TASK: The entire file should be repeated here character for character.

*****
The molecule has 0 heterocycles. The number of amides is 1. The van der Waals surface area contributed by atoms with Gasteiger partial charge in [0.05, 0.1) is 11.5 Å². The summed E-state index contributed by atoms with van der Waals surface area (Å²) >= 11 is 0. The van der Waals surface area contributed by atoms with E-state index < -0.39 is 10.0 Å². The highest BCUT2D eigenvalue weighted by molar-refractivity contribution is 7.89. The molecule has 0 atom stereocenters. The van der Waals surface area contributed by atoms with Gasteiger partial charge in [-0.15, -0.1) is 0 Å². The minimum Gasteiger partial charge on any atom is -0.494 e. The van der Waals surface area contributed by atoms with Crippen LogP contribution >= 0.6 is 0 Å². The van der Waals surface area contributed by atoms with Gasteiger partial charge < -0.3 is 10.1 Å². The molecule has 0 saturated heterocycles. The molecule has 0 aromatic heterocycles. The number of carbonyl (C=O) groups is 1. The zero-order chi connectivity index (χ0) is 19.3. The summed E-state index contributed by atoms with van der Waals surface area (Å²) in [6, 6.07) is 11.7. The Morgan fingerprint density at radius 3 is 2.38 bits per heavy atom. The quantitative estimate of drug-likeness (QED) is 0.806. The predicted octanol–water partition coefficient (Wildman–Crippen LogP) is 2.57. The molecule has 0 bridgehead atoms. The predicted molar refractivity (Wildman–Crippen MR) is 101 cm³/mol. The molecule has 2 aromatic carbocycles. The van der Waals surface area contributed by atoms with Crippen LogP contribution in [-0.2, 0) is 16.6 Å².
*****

The molecule has 0 heterocycles. The number of amides is 1. The van der Waals surface area contributed by atoms with Gasteiger partial charge in [0.05, 0.1) is 11.5 Å². The summed E-state index contributed by atoms with van der Waals surface area (Å²) >= 11 is 0. The van der Waals surface area contributed by atoms with E-state index < -0.39 is 10.0 Å². The highest BCUT2D eigenvalue weighted by molar-refractivity contribution is 7.89. The molecule has 0 atom stereocenters. The van der Waals surface area contributed by atoms with Gasteiger partial charge in [-0.15, -0.1) is 0 Å². The minimum Gasteiger partial charge on any atom is -0.494 e. The van der Waals surface area contributed by atoms with Crippen LogP contribution >= 0.6 is 0 Å². The van der Waals surface area contributed by atoms with Gasteiger partial charge < -0.3 is 10.1 Å². The molecule has 0 saturated heterocycles. The molecule has 0 aromatic heterocycles. The number of carbonyl (C=O) groups is 1. The zero-order chi connectivity index (χ0) is 19.3. The summed E-state index contributed by atoms with van der Waals surface area (Å²) in [6, 6.07) is 11.7. The Morgan fingerprint density at radius 3 is 2.38 bits per heavy atom. The quantitative estimate of drug-likeness (QED) is 0.806. The predicted octanol–water partition coefficient (Wildman–Crippen LogP) is 2.57. The molecule has 0 bridgehead atoms. The predicted molar refractivity (Wildman–Crippen MR) is 101 cm³/mol. The molecule has 2 aromatic carbocycles. The van der Waals surface area contributed by atoms with Crippen LogP contribution in [-0.2, 0) is 16.6 Å².